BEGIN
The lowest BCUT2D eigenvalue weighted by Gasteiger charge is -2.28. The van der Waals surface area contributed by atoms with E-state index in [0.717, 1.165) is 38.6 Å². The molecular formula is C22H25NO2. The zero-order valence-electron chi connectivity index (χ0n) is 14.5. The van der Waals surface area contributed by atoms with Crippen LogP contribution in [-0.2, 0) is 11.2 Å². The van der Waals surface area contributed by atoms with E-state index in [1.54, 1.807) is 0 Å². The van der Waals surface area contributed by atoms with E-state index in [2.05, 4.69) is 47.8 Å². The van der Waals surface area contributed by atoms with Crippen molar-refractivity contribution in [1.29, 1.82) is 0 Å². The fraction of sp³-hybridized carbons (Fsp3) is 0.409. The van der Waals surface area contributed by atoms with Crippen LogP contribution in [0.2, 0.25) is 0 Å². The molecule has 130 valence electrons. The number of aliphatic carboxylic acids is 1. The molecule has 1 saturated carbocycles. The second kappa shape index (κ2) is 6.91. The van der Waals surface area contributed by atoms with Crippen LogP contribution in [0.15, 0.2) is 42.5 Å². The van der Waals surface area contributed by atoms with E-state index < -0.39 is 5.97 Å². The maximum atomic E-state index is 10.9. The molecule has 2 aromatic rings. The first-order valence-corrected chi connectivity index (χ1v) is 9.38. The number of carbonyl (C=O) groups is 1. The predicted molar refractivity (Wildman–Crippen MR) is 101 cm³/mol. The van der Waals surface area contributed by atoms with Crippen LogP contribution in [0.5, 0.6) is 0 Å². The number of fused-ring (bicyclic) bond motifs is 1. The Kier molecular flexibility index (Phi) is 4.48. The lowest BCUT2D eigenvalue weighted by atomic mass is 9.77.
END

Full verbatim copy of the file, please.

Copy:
The lowest BCUT2D eigenvalue weighted by Gasteiger charge is -2.28. The van der Waals surface area contributed by atoms with E-state index in [0.717, 1.165) is 38.6 Å². The molecular formula is C22H25NO2. The zero-order valence-electron chi connectivity index (χ0n) is 14.5. The van der Waals surface area contributed by atoms with Crippen LogP contribution in [-0.2, 0) is 11.2 Å². The van der Waals surface area contributed by atoms with E-state index in [1.54, 1.807) is 0 Å². The van der Waals surface area contributed by atoms with E-state index in [2.05, 4.69) is 47.8 Å². The van der Waals surface area contributed by atoms with Crippen molar-refractivity contribution in [1.29, 1.82) is 0 Å². The fraction of sp³-hybridized carbons (Fsp3) is 0.409. The van der Waals surface area contributed by atoms with Crippen LogP contribution in [0.2, 0.25) is 0 Å². The molecule has 130 valence electrons. The number of aliphatic carboxylic acids is 1. The molecule has 1 saturated carbocycles. The second kappa shape index (κ2) is 6.91. The van der Waals surface area contributed by atoms with Crippen LogP contribution in [0.15, 0.2) is 42.5 Å². The van der Waals surface area contributed by atoms with E-state index < -0.39 is 5.97 Å². The maximum atomic E-state index is 10.9. The molecule has 2 aromatic rings. The first-order valence-corrected chi connectivity index (χ1v) is 9.38. The number of carbonyl (C=O) groups is 1. The predicted molar refractivity (Wildman–Crippen MR) is 101 cm³/mol. The van der Waals surface area contributed by atoms with Crippen LogP contribution in [0.5, 0.6) is 0 Å². The number of fused-ring (bicyclic) bond motifs is 1. The Kier molecular flexibility index (Phi) is 4.48. The lowest BCUT2D eigenvalue weighted by atomic mass is 9.77.